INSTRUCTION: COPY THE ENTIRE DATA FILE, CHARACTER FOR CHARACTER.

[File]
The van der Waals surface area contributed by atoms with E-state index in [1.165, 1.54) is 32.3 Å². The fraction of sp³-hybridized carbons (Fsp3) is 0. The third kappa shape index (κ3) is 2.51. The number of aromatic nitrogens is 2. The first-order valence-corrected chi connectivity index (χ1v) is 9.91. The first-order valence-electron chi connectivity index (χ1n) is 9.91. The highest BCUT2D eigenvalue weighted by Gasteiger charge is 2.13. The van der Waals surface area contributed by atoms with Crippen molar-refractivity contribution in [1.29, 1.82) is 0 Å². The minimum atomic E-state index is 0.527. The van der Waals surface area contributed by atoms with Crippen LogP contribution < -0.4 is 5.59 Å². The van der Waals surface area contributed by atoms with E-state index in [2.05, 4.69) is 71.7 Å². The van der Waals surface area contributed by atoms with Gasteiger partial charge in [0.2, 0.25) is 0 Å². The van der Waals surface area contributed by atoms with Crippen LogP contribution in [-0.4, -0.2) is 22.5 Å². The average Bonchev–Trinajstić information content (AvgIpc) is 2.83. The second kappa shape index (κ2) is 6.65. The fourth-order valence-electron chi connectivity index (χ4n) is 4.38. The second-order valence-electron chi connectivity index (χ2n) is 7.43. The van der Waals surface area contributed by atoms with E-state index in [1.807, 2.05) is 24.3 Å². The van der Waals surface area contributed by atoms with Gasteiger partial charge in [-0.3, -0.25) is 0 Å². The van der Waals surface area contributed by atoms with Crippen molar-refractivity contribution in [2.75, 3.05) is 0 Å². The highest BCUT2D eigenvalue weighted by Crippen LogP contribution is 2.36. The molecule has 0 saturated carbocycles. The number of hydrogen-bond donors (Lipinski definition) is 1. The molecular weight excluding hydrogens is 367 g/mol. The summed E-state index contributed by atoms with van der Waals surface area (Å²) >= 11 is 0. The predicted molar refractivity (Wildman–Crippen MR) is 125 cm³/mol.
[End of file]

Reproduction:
The van der Waals surface area contributed by atoms with E-state index in [1.165, 1.54) is 32.3 Å². The fraction of sp³-hybridized carbons (Fsp3) is 0. The third kappa shape index (κ3) is 2.51. The number of aromatic nitrogens is 2. The first-order valence-corrected chi connectivity index (χ1v) is 9.91. The first-order valence-electron chi connectivity index (χ1n) is 9.91. The highest BCUT2D eigenvalue weighted by Gasteiger charge is 2.13. The van der Waals surface area contributed by atoms with Crippen molar-refractivity contribution in [1.29, 1.82) is 0 Å². The minimum atomic E-state index is 0.527. The van der Waals surface area contributed by atoms with Crippen LogP contribution < -0.4 is 5.59 Å². The van der Waals surface area contributed by atoms with E-state index in [2.05, 4.69) is 71.7 Å². The van der Waals surface area contributed by atoms with Gasteiger partial charge in [0.2, 0.25) is 0 Å². The van der Waals surface area contributed by atoms with Crippen LogP contribution in [-0.4, -0.2) is 22.5 Å². The average Bonchev–Trinajstić information content (AvgIpc) is 2.83. The second kappa shape index (κ2) is 6.65. The fourth-order valence-electron chi connectivity index (χ4n) is 4.38. The second-order valence-electron chi connectivity index (χ2n) is 7.43. The van der Waals surface area contributed by atoms with E-state index in [1.807, 2.05) is 24.3 Å². The van der Waals surface area contributed by atoms with Gasteiger partial charge in [-0.3, -0.25) is 0 Å². The van der Waals surface area contributed by atoms with Crippen molar-refractivity contribution in [2.75, 3.05) is 0 Å². The highest BCUT2D eigenvalue weighted by Crippen LogP contribution is 2.36. The molecule has 0 saturated carbocycles. The number of hydrogen-bond donors (Lipinski definition) is 1. The molecular weight excluding hydrogens is 367 g/mol. The summed E-state index contributed by atoms with van der Waals surface area (Å²) >= 11 is 0. The predicted molar refractivity (Wildman–Crippen MR) is 125 cm³/mol.